Dieselgate Criminal Settlement Is A Fine Balancing Act
Now it’s down to simple math: how big will the criminal penalty be against Volkswagen for its self-inflicted emissions scandal? It is a balancing act between keeping the automaker in business while assessing a fine that will teach a lesson, said Automotive News Europe (ANE) Wednesday.
Working Quickly As Possible
Negotiators from the Justice Department and Volkswagen are working diligently to achieve a settlement before the administration change in January when President Obama completes his term. By completing the negotiation process and finding closure, the same players will be facing each other. If it goes longer, then the political team will change, reflecting the new administration.
Interestingly, the Justice people are not only working with VW, but they are also working with Deutsche Bank to settle a civil case. Some 320,000 German jobs could hang in the balance if the fines are too much and drive each business over the brink. Deutsche Bank is trying to settle civil charges that stem from the mortgage meltdown a decade ago.
At this time, it’s not clear what range of penalties will be applied in the criminal case against VW. The automaker had net liquidity of 28.8 billion euros -- $32.4 billion – as of June 30. Chief Financial Officer Frank Witter has a net cash figure of 20 billion euros to ensure VW’s funding needs and to protect its credit rating.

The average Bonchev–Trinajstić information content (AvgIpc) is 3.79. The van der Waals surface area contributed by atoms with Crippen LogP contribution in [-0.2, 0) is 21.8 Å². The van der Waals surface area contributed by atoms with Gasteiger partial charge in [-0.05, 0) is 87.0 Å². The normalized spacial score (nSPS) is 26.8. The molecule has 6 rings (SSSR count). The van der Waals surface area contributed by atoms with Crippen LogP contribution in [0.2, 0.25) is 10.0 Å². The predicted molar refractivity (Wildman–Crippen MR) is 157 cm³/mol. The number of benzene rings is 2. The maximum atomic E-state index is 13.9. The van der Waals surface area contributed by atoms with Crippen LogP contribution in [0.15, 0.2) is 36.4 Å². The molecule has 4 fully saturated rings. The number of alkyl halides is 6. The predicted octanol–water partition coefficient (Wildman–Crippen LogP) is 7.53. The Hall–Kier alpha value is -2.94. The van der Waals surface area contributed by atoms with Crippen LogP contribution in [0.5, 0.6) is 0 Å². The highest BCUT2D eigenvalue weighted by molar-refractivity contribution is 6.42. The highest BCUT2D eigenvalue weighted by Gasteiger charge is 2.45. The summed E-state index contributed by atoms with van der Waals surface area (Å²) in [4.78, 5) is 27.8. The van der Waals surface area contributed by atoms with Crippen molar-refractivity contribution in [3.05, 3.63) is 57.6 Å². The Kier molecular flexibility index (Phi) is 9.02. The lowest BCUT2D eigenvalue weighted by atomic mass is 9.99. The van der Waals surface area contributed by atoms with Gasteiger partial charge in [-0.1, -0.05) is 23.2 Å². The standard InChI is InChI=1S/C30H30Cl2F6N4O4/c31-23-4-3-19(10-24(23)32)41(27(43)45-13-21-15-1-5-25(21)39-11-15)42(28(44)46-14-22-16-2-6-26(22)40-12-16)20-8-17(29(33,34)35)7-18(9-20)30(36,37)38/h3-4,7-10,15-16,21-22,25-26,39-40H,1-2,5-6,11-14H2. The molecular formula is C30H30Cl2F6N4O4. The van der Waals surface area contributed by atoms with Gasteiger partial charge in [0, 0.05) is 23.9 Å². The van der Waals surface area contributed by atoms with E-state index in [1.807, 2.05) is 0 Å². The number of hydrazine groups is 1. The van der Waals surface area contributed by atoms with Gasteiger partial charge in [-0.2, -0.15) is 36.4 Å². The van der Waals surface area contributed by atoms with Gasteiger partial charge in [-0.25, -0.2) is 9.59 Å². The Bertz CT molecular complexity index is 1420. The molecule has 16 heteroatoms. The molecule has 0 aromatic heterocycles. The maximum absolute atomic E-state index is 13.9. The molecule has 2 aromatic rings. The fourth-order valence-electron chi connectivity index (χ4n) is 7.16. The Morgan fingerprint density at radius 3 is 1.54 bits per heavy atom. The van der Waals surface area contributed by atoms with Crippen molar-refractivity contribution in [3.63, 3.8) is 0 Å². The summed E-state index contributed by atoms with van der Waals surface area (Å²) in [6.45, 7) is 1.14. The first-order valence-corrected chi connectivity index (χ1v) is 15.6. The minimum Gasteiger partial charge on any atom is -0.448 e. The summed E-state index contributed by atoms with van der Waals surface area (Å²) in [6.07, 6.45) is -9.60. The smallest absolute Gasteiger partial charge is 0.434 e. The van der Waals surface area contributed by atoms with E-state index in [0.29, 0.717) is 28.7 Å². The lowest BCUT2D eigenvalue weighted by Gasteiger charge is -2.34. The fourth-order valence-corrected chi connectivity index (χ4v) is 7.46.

VW does have a regular influx of money quarterly due to car sales, and it also has access to a credit line to pay its debts. It could also raise capital to pay its obligations, said ANE.
Dieselgate Settlement Industry Record
So far, VW is paying an $16.5 billion to settle the civil fines already levied in the U.S. The fines, an industry record, were the result of admissions last year by the automaker that it had used a “defeat switch” to cheat on U.S. emissions tests of its diesel cars. The automaker knew that its vehicles couldn’t meet the standards and had implemented the “defeat switch” software routine as early as 2009. It continued the ruse until 2015.
VW is also facing investor lawsuits that may total as much as $9.2 billion in Germany. Germany is also conducting a criminal investigation.